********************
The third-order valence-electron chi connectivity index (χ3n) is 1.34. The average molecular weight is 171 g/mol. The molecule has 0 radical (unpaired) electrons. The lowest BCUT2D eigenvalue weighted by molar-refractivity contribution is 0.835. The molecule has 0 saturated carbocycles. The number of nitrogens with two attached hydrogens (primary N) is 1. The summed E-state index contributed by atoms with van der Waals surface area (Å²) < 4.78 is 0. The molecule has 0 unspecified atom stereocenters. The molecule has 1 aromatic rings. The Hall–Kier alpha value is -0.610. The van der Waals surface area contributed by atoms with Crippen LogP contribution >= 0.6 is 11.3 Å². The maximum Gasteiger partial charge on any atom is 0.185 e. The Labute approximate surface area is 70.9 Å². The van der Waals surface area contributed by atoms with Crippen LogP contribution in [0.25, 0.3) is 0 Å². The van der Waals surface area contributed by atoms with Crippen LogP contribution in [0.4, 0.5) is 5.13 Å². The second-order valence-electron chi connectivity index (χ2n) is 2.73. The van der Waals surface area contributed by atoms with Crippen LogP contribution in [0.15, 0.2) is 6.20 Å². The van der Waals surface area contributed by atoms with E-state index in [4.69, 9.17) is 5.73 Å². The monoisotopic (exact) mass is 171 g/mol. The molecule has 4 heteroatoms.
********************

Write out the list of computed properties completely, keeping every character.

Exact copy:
The third-order valence-electron chi connectivity index (χ3n) is 1.34. The average molecular weight is 171 g/mol. The molecule has 0 radical (unpaired) electrons. The lowest BCUT2D eigenvalue weighted by molar-refractivity contribution is 0.835. The molecule has 0 saturated carbocycles. The number of nitrogens with two attached hydrogens (primary N) is 1. The summed E-state index contributed by atoms with van der Waals surface area (Å²) < 4.78 is 0. The molecule has 0 unspecified atom stereocenters. The molecule has 1 aromatic rings. The Hall–Kier alpha value is -0.610. The van der Waals surface area contributed by atoms with Crippen LogP contribution >= 0.6 is 11.3 Å². The maximum Gasteiger partial charge on any atom is 0.185 e. The Labute approximate surface area is 70.9 Å². The van der Waals surface area contributed by atoms with Crippen LogP contribution in [0.25, 0.3) is 0 Å². The van der Waals surface area contributed by atoms with Crippen LogP contribution in [0.4, 0.5) is 5.13 Å². The second-order valence-electron chi connectivity index (χ2n) is 2.73. The van der Waals surface area contributed by atoms with Crippen LogP contribution in [0.15, 0.2) is 6.20 Å². The van der Waals surface area contributed by atoms with E-state index in [4.69, 9.17) is 5.73 Å². The monoisotopic (exact) mass is 171 g/mol. The molecule has 4 heteroatoms.